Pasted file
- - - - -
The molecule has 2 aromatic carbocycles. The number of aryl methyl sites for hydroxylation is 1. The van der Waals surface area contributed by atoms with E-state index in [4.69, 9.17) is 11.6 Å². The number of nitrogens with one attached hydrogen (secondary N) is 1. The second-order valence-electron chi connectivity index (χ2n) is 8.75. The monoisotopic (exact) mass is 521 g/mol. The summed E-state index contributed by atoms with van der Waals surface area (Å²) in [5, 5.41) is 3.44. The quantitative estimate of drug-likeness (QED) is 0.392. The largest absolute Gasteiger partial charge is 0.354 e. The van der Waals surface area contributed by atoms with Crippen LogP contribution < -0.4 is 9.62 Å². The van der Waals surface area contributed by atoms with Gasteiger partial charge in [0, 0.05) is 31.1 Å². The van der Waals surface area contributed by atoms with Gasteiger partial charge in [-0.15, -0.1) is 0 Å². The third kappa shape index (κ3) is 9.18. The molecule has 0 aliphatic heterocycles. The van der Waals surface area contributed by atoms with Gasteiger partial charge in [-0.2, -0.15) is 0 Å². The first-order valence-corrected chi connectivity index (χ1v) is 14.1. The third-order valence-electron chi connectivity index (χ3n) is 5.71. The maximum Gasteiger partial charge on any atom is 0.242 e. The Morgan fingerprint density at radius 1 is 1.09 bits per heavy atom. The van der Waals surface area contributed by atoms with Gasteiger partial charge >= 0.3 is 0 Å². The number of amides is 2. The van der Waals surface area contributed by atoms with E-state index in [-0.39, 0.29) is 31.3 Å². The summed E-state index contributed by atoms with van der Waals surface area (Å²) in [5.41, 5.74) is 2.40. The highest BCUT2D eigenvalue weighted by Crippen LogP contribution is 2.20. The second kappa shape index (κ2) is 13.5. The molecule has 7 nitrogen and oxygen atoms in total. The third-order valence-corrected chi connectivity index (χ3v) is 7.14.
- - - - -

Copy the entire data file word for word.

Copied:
The molecule has 2 aromatic carbocycles. The number of aryl methyl sites for hydroxylation is 1. The van der Waals surface area contributed by atoms with E-state index in [4.69, 9.17) is 11.6 Å². The number of nitrogens with one attached hydrogen (secondary N) is 1. The second-order valence-electron chi connectivity index (χ2n) is 8.75. The monoisotopic (exact) mass is 521 g/mol. The summed E-state index contributed by atoms with van der Waals surface area (Å²) in [5, 5.41) is 3.44. The quantitative estimate of drug-likeness (QED) is 0.392. The largest absolute Gasteiger partial charge is 0.354 e. The van der Waals surface area contributed by atoms with Crippen LogP contribution < -0.4 is 9.62 Å². The van der Waals surface area contributed by atoms with Gasteiger partial charge in [0, 0.05) is 31.1 Å². The van der Waals surface area contributed by atoms with Gasteiger partial charge in [-0.15, -0.1) is 0 Å². The third kappa shape index (κ3) is 9.18. The molecule has 0 aliphatic heterocycles. The van der Waals surface area contributed by atoms with Gasteiger partial charge in [-0.2, -0.15) is 0 Å². The first-order valence-corrected chi connectivity index (χ1v) is 14.1. The third-order valence-electron chi connectivity index (χ3n) is 5.71. The maximum Gasteiger partial charge on any atom is 0.242 e. The Morgan fingerprint density at radius 1 is 1.09 bits per heavy atom. The van der Waals surface area contributed by atoms with Gasteiger partial charge >= 0.3 is 0 Å². The number of amides is 2. The van der Waals surface area contributed by atoms with E-state index in [-0.39, 0.29) is 31.3 Å². The summed E-state index contributed by atoms with van der Waals surface area (Å²) in [5.41, 5.74) is 2.40. The highest BCUT2D eigenvalue weighted by Crippen LogP contribution is 2.20. The second kappa shape index (κ2) is 13.5. The molecule has 7 nitrogen and oxygen atoms in total. The third-order valence-corrected chi connectivity index (χ3v) is 7.14.